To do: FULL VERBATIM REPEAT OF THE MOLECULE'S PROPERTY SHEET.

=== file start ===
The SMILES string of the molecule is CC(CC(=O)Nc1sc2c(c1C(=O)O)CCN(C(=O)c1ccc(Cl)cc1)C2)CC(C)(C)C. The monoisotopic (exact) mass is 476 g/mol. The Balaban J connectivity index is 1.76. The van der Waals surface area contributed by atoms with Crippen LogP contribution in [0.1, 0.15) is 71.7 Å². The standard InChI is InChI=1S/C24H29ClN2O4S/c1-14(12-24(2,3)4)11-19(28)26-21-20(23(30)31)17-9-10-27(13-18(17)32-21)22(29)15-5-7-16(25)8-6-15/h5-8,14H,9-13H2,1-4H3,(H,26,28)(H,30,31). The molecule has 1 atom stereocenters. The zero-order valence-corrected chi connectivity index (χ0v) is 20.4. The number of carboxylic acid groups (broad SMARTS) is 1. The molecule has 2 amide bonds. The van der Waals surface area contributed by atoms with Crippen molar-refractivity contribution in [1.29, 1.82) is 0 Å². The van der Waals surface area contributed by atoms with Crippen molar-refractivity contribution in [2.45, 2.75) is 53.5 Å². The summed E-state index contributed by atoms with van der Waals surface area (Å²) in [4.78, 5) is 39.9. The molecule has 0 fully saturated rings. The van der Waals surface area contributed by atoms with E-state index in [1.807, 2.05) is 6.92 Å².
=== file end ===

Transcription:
The SMILES string of the molecule is CC(CC(=O)Nc1sc2c(c1C(=O)O)CCN(C(=O)c1ccc(Cl)cc1)C2)CC(C)(C)C. The monoisotopic (exact) mass is 476 g/mol. The Balaban J connectivity index is 1.76. The van der Waals surface area contributed by atoms with Crippen LogP contribution in [0.1, 0.15) is 71.7 Å². The standard InChI is InChI=1S/C24H29ClN2O4S/c1-14(12-24(2,3)4)11-19(28)26-21-20(23(30)31)17-9-10-27(13-18(17)32-21)22(29)15-5-7-16(25)8-6-15/h5-8,14H,9-13H2,1-4H3,(H,26,28)(H,30,31). The molecule has 1 atom stereocenters. The zero-order valence-corrected chi connectivity index (χ0v) is 20.4. The number of carboxylic acid groups (broad SMARTS) is 1. The molecule has 2 amide bonds. The van der Waals surface area contributed by atoms with Crippen molar-refractivity contribution in [1.29, 1.82) is 0 Å². The van der Waals surface area contributed by atoms with Crippen molar-refractivity contribution in [2.45, 2.75) is 53.5 Å². The summed E-state index contributed by atoms with van der Waals surface area (Å²) in [4.78, 5) is 39.9. The molecule has 0 fully saturated rings. The van der Waals surface area contributed by atoms with E-state index in [1.807, 2.05) is 6.92 Å².